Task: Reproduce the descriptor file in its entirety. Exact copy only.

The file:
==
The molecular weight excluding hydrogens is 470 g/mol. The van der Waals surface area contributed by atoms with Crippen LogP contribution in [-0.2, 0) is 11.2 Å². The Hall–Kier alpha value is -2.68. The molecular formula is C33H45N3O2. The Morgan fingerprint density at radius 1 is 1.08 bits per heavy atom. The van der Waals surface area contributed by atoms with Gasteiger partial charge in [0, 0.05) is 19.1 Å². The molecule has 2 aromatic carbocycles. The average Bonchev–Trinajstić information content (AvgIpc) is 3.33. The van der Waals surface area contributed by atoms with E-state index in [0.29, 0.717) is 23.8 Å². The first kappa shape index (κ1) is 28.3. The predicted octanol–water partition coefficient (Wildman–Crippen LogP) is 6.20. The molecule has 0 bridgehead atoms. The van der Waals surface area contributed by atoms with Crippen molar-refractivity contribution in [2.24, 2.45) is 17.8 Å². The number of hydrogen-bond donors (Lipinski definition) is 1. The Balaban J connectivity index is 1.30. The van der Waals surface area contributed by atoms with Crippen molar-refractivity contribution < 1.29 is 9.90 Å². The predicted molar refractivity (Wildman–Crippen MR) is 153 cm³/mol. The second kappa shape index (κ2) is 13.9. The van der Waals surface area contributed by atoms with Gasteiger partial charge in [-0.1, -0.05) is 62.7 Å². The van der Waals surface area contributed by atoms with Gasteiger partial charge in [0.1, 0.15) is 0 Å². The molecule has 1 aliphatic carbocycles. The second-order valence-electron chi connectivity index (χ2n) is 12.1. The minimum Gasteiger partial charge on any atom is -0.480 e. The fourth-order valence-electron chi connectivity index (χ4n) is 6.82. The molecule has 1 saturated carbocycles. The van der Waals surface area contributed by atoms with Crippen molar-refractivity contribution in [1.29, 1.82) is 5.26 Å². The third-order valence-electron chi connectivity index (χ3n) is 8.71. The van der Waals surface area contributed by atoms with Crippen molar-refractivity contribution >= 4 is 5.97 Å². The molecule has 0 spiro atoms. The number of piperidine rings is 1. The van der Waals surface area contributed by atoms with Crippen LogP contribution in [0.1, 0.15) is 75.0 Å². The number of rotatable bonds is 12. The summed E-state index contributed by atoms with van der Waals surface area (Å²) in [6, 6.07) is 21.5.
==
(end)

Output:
The molecular weight excluding hydrogens is 470 g/mol. The van der Waals surface area contributed by atoms with Crippen LogP contribution in [-0.2, 0) is 11.2 Å². The Hall–Kier alpha value is -2.68. The molecular formula is C33H45N3O2. The Morgan fingerprint density at radius 1 is 1.08 bits per heavy atom. The van der Waals surface area contributed by atoms with Gasteiger partial charge in [0, 0.05) is 19.1 Å². The molecule has 2 aromatic carbocycles. The average Bonchev–Trinajstić information content (AvgIpc) is 3.33. The van der Waals surface area contributed by atoms with E-state index in [0.29, 0.717) is 23.8 Å². The first kappa shape index (κ1) is 28.3. The predicted octanol–water partition coefficient (Wildman–Crippen LogP) is 6.20. The molecule has 0 bridgehead atoms. The van der Waals surface area contributed by atoms with Crippen molar-refractivity contribution in [2.24, 2.45) is 17.8 Å². The number of hydrogen-bond donors (Lipinski definition) is 1. The Balaban J connectivity index is 1.30. The van der Waals surface area contributed by atoms with Crippen molar-refractivity contribution < 1.29 is 9.90 Å². The predicted molar refractivity (Wildman–Crippen MR) is 153 cm³/mol. The second kappa shape index (κ2) is 13.9. The van der Waals surface area contributed by atoms with Gasteiger partial charge in [-0.1, -0.05) is 62.7 Å². The van der Waals surface area contributed by atoms with Gasteiger partial charge in [0.1, 0.15) is 0 Å². The molecule has 1 aliphatic carbocycles. The second-order valence-electron chi connectivity index (χ2n) is 12.1. The minimum Gasteiger partial charge on any atom is -0.480 e. The fourth-order valence-electron chi connectivity index (χ4n) is 6.82. The molecule has 1 saturated carbocycles. The van der Waals surface area contributed by atoms with Crippen molar-refractivity contribution in [1.29, 1.82) is 5.26 Å². The third-order valence-electron chi connectivity index (χ3n) is 8.71. The van der Waals surface area contributed by atoms with Crippen molar-refractivity contribution >= 4 is 5.97 Å². The molecule has 0 spiro atoms. The number of piperidine rings is 1. The van der Waals surface area contributed by atoms with Crippen LogP contribution in [0.1, 0.15) is 75.0 Å². The number of rotatable bonds is 12. The summed E-state index contributed by atoms with van der Waals surface area (Å²) in [6, 6.07) is 21.5.